The Animal & Plant Health Inspection Service, an agency of the U.S. Department of Agriculture that is responsible for protecting animal health, animal welfare and plant health, has issued a notice that it is implementing new requirements for the importation of fresh blueberries from Chile into the United States, according to Miami-based Customized Brokers, a division of Crowley Maritime Corp.
Customized Brokers noted that this action is in response to multiple detections of the European Grapevine Moth, Lobesia botrana. Shipments that are already in transit to the U.S. will not require fumigation at this time, but will go through an enhanced inspection protocol at the port of entry.
Fumigation will, however, be required for shipments that are still out in the field in Chile. Fumigation for the insect will not be conducted in the U.S. because fumigation protocol is not available domestically at this time. Fumigation procedures must, therefore, occur in Chile prior to export.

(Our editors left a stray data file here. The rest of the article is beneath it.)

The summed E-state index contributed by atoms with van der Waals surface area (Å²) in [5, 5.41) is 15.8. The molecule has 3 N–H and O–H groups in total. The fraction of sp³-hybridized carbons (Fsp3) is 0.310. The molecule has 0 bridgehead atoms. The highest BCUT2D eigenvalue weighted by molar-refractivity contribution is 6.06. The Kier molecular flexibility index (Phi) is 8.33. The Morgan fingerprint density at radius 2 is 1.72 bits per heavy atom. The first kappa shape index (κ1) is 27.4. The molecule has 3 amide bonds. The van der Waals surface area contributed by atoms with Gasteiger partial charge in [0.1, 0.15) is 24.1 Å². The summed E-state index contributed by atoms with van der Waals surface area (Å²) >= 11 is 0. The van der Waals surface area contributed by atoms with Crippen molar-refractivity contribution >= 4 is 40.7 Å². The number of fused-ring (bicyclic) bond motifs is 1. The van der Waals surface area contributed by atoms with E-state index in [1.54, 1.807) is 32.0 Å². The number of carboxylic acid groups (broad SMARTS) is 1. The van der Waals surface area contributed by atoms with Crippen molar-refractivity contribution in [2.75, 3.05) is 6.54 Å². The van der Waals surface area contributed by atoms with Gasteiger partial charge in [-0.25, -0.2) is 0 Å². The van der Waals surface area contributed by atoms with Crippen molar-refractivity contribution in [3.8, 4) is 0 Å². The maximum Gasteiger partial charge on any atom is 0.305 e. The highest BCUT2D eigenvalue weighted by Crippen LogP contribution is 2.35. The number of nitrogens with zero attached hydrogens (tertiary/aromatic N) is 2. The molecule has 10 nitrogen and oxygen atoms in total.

According to a Michigan State University's invasive species fact sheet, the Lobesia botrana, also commonly known as the European grape moth, European vine moth, grape berry moth and vine moth, occurs in central and southern Europe, northern Africa, the Middle East, central Asia, Japan and Thailand. However, the insect was found in Chile prior to 2010.
The current U.S. quarantine status is that the Lobesia botrana has been intercepted at U.S. ports of entry, including Port Huron & Detroit, 20 times between 1984 and 2003. In 2008 USDA-APHIS listed the insect as an exotic organism of high invasive risk to the United States.
Although the moth is best known as a pest of grapes, it is polyphagous, in that it is able to feed on various kinds of food. It has a wide host range that spans across 27 plant families. Other plant hosts of the moth include carnations, black berries, cherries, currants, lilacs, nectarines and plums.